ROHVA petitions: Keep side-by-side design standards voluntary

Publish Date: 
Apr 3, 2012

ROHVA petitions: Keep side-by-side design standards voluntary We talked with Paul Vitrano, EVP and general counsel of the Recreational Off-Highway Vehicle Association (ROHVA), about the association’s preemptive efforts to head off a consumer watchdog group’s possible mandatory design standards for off-road vehicles. If you were in Indy, you were likely approached by a volunteer asking you to sign a petition.

The goal, Vitrano said, is to get Consumer Product Safety Commission’s chairwoman Inez Tenenbaum to work with ROHVA on voluntary standards and driver safety programs rather than instituting mandatory rules for side-by-side vehicles. The association was making an early play in its efforts to try and head off a crisis situation regarding the standards -- similar to what happened with the youth vehicle lead ban.

Tenenbaum and other commission members are pushing for the mandatory design safety standards. The powersports industry — led by ROHVA — argues that voluntary standards make more sense. The organization asserts that, aside from the question of intrusive government involvement, mandatory standards stifle product development and restrict consumer options. The CPSC has rejected drafts of voluntary standards developed by the industry as too weak, and Tenenbaum has told the New York Times, “We have to make sure there is stability and standards that prevent rollovers.” She said the commission is moving toward adopting mandatory standards beginning in May 2013 and would continue to do so unless the industry embraced far tougher voluntary standards.

The first step would be to issue a rule at that time calling for the standard, setting forth the commission’s rationale for the standard and providing a draft of its proposed rule. The process would include a public comment period that could extend for as long as six months for a rule as complex as this. The comments would be reviewed, then the commission could enact the proposed rule, change it or drop it entirely.

“Our fundamental concern with a mandatory standard is that it basically freezes designs at the time they issue the rule. It’s very difficult to modify a mandatory standard,” Vitrano says. “The CPSC could propose a rule in 2013 and not implement it until 2015. But in the intervening time, OEMs could have added features that are an improvement, but are in conflict with the mandatory standard.”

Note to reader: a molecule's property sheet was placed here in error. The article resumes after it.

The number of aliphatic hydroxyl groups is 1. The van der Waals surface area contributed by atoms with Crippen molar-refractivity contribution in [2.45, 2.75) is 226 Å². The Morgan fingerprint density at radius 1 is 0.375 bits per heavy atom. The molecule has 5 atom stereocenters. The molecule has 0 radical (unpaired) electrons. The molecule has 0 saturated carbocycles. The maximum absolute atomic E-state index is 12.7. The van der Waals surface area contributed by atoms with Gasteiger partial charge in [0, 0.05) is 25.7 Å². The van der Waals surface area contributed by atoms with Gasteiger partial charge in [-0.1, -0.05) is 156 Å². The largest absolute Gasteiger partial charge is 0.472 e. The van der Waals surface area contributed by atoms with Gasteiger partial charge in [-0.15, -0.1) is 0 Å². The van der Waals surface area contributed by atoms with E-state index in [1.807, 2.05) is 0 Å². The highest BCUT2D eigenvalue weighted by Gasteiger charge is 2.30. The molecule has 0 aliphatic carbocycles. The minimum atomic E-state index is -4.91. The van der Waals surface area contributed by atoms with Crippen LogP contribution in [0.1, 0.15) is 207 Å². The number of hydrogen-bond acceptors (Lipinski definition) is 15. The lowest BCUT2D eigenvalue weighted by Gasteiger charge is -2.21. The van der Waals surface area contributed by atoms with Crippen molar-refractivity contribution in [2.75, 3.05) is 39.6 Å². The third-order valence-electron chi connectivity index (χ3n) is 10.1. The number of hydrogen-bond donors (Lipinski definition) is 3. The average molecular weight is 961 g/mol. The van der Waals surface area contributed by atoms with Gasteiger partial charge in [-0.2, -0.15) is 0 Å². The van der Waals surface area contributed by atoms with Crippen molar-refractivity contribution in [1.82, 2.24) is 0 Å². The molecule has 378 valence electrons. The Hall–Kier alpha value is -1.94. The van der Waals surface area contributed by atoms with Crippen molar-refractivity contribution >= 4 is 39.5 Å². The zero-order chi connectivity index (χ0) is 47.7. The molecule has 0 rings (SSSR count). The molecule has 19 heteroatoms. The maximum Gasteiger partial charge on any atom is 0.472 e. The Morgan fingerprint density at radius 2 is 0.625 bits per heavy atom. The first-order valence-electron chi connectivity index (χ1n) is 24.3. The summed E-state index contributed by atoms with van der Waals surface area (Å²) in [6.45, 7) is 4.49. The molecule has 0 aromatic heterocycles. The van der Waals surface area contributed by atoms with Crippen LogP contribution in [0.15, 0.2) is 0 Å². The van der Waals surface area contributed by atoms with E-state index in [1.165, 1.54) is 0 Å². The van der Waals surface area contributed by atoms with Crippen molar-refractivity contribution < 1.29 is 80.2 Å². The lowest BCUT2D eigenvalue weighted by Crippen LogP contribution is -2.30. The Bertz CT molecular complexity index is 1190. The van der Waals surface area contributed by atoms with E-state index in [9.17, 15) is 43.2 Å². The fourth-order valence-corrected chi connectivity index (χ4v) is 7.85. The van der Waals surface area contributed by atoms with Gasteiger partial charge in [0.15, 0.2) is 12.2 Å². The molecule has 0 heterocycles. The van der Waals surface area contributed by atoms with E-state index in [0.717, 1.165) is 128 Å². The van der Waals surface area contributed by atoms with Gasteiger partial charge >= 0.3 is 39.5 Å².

By contrast, an industry voluntary standard is generally reviewed and updated every five or six years, and would incorporate changes and upgrades in the machines.

During Indy, Vitrano updated Dealernews on ROHVA’s expanded training program for drivers of SSVs. They include an online course, a closed range course, and a set of six modules that are terrain specific.

More than 2,500 persons have completed the free ROV E-Course, a multimedia, interactive online safety course launched in July 2010. The two-hour safety course, available 24/7 at www.rohva.org, helps develop safe driving habits and is intended to improve awareness about ROVs and inspire a safety-minded approach to off-road recreation.

The closed-range course takes about two hours and is similar in layout to the ATV riding course.

And, there is the new six-module trail-experience training package. Each module takes about 30 minutes and is usually done in conjunction with the closed-range course. The segments are designed to teach riders how to maneuver SSVs in different types of terrain including sand, water, mud and rocks and driving in tight turns and on sidehills.

The cost for the program is about $150 and is set by the contractors who provide the training.

“Our motivation with this training is to make progress against the [driving errors] we are seeing, especially not wearing helmets and seatbelts,” Vitrano said. — Joe Delmont

The ROHVA’s three-pronged approach includes:
LETTER WRITING. You can sign a letter addressed to Inez Tenenbaum, chairwoman of the U.S. Consumer Product Safety Commission (CPSC), asking her to halt plans to move forward with mandatory recreational off-highway vehicle standards and to work with ROHVA on voluntary standards and safety programs.

TEXT ROV to 30101 to obtain news on side-by-side vehicles.

QR CODES. You can scan QR codes with your smart phone to register for updates from ROHVA, an organization affiliated with the MIC.

“Our goal with the letter-writing campaign, is to tell Chairman Tenenbaum to work with ROHVA on voluntary standards rather than moving forward with mandatory standards,” said Paul Vitrano, the organization’s EVP and general counsel. Part of ROHVA’s objective, he added, is to compile letters so they can be sent to the CPSC when they are needed.

“We probably won’t send them right away because we are still in discussions with the CPSC,” he said. “But, we don’t want to wait until we are in a crisis situation like we were with the lead ban.”

Vitrano’s goal was to collect 1,000 letters; during the lead ban letter writing campaigns, nearly 5,000 letters were collected.

One of ROHVA’s key goals in the three campaigns is to build a database of interested persons to support a grassroots campaign should one be needed.

This story originally appeared in the Dealernews April 2012 issue.